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From The Esaminer. fiend in their own breasts, but catch with LOOK BEFORE YOU LEAP.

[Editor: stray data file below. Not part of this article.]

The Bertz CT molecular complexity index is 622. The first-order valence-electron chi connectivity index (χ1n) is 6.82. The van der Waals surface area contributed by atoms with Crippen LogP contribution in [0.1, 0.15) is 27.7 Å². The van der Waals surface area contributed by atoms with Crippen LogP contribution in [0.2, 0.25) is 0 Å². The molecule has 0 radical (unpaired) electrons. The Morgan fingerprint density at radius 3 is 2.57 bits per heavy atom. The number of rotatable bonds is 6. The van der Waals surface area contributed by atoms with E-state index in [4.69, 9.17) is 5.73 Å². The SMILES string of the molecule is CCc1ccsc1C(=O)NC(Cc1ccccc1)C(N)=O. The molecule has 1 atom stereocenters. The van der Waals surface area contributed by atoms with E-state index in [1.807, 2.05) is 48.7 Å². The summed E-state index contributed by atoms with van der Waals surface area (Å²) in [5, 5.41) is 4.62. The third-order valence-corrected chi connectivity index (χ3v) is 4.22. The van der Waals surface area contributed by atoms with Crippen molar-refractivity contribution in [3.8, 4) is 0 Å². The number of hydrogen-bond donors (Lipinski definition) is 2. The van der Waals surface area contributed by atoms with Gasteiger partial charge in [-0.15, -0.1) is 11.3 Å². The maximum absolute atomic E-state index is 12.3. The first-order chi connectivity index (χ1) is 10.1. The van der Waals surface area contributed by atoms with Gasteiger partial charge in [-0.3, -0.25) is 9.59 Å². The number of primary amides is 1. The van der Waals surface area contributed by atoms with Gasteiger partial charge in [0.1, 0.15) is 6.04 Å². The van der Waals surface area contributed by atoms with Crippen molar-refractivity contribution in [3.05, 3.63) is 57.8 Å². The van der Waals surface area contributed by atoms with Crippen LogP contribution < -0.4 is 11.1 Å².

eagerness at every incident that has in it the Berone another week has elapsed, we promise of sanguinary conflict. It were shall know the answer of the Federal Gov- worse than idle to deny that men of this sort ernment to the demand made by ours, for are too often found occupying positions in the restoration of the Southern emissaries society and in the State, that renders them taken from on board the Trent. We have influential for evil. Government is beset by never doubted what that answer would be in their sinister importunities, and urged by substance, although as to its form we have their violent councils. We dare say it is so wasted no words in conjecture. Mr. Seward in Washington ; we know it is so here; and is a rhetorician, and the case is too tempting we should betray our highest trust if we an opportunity for talk, to be suffered to pass failed to warn betimes all whom it may conunused. And considering the difficulty of cern of the danger. What is the danger P the position, we must own that apt and plau- Not that any Administration will seek to sible words will prove to be worth some-plunge their country into a warpuring which thing after all, if they facilitate the libera- every blow inflicted must recoil on him who tion of Messrs. Slidell and Mason from Fort gives it ; but that an Administration, howWarren. The heroes of classic verse, when ever temperate and wise, may be involuntasore pressed in battle, were generally made rily drawn into exciting controversies on away with, in a cloud, by the timely inter- subjects that ought to afford no room for convention of some tutelary divinity; and if the troversy at all: and that out of such contenAmerican Secretary of State can cnvelop tions war at any moment may suddenly the question in such an elusive mist of words, spring. The present difficulty we hope and as will enable the right thing to be quietly trust will be got over ; but the permanent done, we shall not trouble ourselves to crit- danger of a breach between this country and icise too nicely the manner in which it has America will not be set at rest thereby. been effected. The one thing ncedful is the For that two things are necessary,— the vindication of the inviolability of our flag, by one, that controverted questions of neutralthe restitution of those who were forcibly ity, blockade, privateering, and contraband taken from under its protection ; and the should be disposed of speedily and forever ; justice of our demand in this respect being the other, that a watchful spirit should be once admitted, we shall be only too glad if the awakened throughout the community-to affair be made the occasion for a permanent guard against precipitancy or passion whensettlement of the controversy so long pend- ever international difficulties arise. Governing as to the maritime rights of belligerents ment alone can discharge the former duty; and neutrals.